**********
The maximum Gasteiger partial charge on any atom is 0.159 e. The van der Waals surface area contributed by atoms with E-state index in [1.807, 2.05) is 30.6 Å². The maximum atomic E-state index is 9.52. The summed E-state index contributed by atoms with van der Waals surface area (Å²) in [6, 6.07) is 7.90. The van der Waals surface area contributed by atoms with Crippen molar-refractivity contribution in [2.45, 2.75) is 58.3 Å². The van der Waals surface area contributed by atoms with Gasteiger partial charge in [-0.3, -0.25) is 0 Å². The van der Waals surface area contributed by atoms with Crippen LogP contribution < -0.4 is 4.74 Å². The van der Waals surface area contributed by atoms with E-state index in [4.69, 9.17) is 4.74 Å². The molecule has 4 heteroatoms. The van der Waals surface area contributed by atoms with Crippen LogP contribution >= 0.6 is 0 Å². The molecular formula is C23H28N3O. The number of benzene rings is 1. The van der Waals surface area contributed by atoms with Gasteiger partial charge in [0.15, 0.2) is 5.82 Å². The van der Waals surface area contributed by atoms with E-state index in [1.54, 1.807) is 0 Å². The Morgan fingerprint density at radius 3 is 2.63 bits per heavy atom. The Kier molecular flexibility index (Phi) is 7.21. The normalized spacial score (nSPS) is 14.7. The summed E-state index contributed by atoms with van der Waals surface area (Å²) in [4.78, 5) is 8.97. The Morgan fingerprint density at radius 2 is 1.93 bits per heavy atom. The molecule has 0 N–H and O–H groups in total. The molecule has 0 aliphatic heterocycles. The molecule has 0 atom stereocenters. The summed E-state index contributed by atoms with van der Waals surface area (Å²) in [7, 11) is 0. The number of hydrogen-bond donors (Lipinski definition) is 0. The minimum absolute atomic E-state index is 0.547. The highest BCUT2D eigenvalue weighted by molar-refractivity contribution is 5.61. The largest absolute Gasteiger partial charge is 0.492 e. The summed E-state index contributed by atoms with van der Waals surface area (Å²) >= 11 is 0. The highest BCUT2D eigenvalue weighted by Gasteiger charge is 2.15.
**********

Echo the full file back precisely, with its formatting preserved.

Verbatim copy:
The maximum Gasteiger partial charge on any atom is 0.159 e. The van der Waals surface area contributed by atoms with E-state index in [1.807, 2.05) is 30.6 Å². The maximum atomic E-state index is 9.52. The summed E-state index contributed by atoms with van der Waals surface area (Å²) in [6, 6.07) is 7.90. The van der Waals surface area contributed by atoms with Crippen molar-refractivity contribution in [2.45, 2.75) is 58.3 Å². The van der Waals surface area contributed by atoms with Gasteiger partial charge in [-0.3, -0.25) is 0 Å². The van der Waals surface area contributed by atoms with Crippen LogP contribution < -0.4 is 4.74 Å². The van der Waals surface area contributed by atoms with E-state index in [4.69, 9.17) is 4.74 Å². The molecule has 4 heteroatoms. The van der Waals surface area contributed by atoms with Crippen LogP contribution >= 0.6 is 0 Å². The molecular formula is C23H28N3O. The number of benzene rings is 1. The van der Waals surface area contributed by atoms with Gasteiger partial charge in [0.15, 0.2) is 5.82 Å². The van der Waals surface area contributed by atoms with E-state index in [1.54, 1.807) is 0 Å². The Morgan fingerprint density at radius 3 is 2.63 bits per heavy atom. The Kier molecular flexibility index (Phi) is 7.21. The normalized spacial score (nSPS) is 14.7. The summed E-state index contributed by atoms with van der Waals surface area (Å²) in [4.78, 5) is 8.97. The Morgan fingerprint density at radius 2 is 1.93 bits per heavy atom. The molecule has 0 N–H and O–H groups in total. The molecule has 0 aliphatic heterocycles. The molecule has 0 atom stereocenters. The summed E-state index contributed by atoms with van der Waals surface area (Å²) in [7, 11) is 0. The number of hydrogen-bond donors (Lipinski definition) is 0. The minimum absolute atomic E-state index is 0.547. The highest BCUT2D eigenvalue weighted by molar-refractivity contribution is 5.61. The largest absolute Gasteiger partial charge is 0.492 e. The summed E-state index contributed by atoms with van der Waals surface area (Å²) >= 11 is 0. The highest BCUT2D eigenvalue weighted by Gasteiger charge is 2.15.